At the time though, it doesn't feel stupid. Or reckless. It feels free. And fun. And perfectly OK, even hilarious. When I travelled with girlfriends during my gap year, I did all manner of risky things. My girlfriends and I tried to earn money by washing car windscreens at traffic lights in Florence even though we were repeatedly warned by police that it was illegal. We ignored them. There are other things we did or thought about doing during that year that I'm not going to write down because my children are not old enough to read this. Needless to say, if we'd been caught, things could have been dire.
Thankfully for them, my parents had no idea. Parents rarely do. Unless something goes wrong.
Now I'm a parent myself, with a son who is old enough to travel. And he did last year, in South America. I texted and whatsapped and facetimed a lot. A lot. More than he would have liked. Certainly 1000x more than my own parents could with me back in 1990 when our only communication options were letters (written on paper and sent to the local post office) or occasional reverse-charge phonecalls I would make from a phone-booth.
On one particularly memorable night, my phone rang at midnight. It was Luca. "Hey Mum, I'm really sick. Like really sick," he said, sounding dreadful. "I'm about to set off to climb the Inca trail and I have a raging fever and I won't be able to call you for at least four days."
"Wait! I think you should postpone for a few days until you're better," I blurted out, panicked. "It's too late," he replied, coughing. "We're at the bottom of the mountain right now and we're about to climb. I'll talk to you hopefully next week. Love you."
And then he hung up.
And there I was, sitting bolt upright in bed at midnight halfway across the world from my baby who wasn't a baby anymore but was sick and god knows where and with god knows who and I couldn't do a single thing to help him or even reach him for an update.
If you want to read about the next few days from his perspective (and I highly recommend you do), you can read his account of the worst few days of his life on the Inca Trail here.
The next few days of my life went something like this:
I felt like I was on hold as I realised there was absolutely nothing I could do to change whatever was going on. And ultimately, that's the lesson parenting teaches us again and again and again. That we have to let go. Whether they're getting on a bus or a plane or taking their first steps or driving for the first time... you have to swallow your heart back into your chest and hope for the best.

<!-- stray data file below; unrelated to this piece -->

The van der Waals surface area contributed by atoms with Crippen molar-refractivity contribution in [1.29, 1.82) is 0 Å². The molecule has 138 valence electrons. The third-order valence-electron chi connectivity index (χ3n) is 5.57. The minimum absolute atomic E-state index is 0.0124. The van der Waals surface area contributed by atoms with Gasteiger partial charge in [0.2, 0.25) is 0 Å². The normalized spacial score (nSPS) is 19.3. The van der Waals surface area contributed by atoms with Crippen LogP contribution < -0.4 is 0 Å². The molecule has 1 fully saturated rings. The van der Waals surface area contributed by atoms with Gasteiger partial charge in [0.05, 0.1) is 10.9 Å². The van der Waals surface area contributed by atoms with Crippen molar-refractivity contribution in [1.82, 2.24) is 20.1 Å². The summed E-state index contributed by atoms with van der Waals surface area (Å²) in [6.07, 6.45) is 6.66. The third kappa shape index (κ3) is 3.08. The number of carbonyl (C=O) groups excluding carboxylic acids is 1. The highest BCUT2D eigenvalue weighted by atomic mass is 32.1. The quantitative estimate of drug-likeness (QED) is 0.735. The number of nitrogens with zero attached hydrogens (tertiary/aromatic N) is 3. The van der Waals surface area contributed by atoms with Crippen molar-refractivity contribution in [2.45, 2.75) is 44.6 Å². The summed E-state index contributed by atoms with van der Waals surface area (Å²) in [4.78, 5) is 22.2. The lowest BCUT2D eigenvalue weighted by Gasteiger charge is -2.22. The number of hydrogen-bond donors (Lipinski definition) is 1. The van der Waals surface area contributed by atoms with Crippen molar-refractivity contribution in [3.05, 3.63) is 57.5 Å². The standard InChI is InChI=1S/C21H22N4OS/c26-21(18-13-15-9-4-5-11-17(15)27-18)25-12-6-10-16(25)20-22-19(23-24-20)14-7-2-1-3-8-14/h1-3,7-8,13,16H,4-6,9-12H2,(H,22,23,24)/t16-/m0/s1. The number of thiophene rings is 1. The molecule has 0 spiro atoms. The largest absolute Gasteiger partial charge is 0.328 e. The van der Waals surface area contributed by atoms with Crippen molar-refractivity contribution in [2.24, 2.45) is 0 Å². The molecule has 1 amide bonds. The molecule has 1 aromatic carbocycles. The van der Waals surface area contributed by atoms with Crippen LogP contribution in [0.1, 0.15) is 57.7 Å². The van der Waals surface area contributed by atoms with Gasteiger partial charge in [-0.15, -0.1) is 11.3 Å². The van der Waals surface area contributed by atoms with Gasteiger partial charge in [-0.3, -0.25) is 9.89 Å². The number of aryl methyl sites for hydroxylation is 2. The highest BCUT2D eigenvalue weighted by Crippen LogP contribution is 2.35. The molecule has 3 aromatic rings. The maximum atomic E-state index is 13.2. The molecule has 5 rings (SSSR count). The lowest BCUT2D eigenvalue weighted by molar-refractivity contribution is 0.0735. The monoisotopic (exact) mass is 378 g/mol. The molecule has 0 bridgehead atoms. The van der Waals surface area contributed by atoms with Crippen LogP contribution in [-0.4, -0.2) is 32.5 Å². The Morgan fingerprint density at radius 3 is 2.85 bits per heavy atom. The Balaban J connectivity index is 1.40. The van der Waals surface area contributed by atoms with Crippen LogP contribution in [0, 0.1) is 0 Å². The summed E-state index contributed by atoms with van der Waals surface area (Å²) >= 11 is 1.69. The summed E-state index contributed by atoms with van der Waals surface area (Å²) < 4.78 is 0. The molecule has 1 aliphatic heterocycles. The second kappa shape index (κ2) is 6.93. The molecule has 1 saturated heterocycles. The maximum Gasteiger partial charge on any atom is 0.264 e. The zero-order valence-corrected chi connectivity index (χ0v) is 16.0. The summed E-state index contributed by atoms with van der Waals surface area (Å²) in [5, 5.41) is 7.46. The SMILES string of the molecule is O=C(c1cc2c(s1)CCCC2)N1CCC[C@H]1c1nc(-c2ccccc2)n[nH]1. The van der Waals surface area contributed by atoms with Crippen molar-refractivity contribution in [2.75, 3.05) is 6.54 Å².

Unlike the poor Warmbier family, I got my call from my son to reassure me everything was OK. A few weeks later, he arrived home, a little older and wiser and more worldly. With some excellent stories to tell. Because that's what we want for our children each time they stretch their wings and fly a little further from us. To go out into the world and come back to us safely.
The fact Otto Warmbier was denied that opportunity, that safe home-coming, is a tragedy that may never be fully explained.
You can listen to the full episode of Tell Me It's Going To Be OK, here.
Mia Freedman is the co-founder of Mamamia Women's Media Company. She is a proud patron for Rize Up, the charity supporting women and children fleeing from domestic violence, an ambassador for Share The Dignity, the charity which provides sanitary products to vulnerable women who are homeless, disadvantaged or the victims of domestic violence and an ambassador for Sydney Dogs and Cats home, a no-kill shelter where thousands of animals are rehomed with forever families. She is also a proud supporter of Ladystartups, an initiative she began to support women who have started their own business.
She is the author of the best-selling book Work Strife Balance for every woman who feel like she's the only one not coping (you're not) and the host and co-host of three podcasts: No Filter, Mamamia Outloud and Tell Me It's Going To Be OK (even though Trump is President).
The award-winning podcast Mamamia Out Loud is doing their first live show. There will be laughs, disagreements and you can meet the hosts afterwards! We’re also donating $5 of every ticket price to Share The Dignity so grab your friends and come along to share the love and laughs, get your tickets here.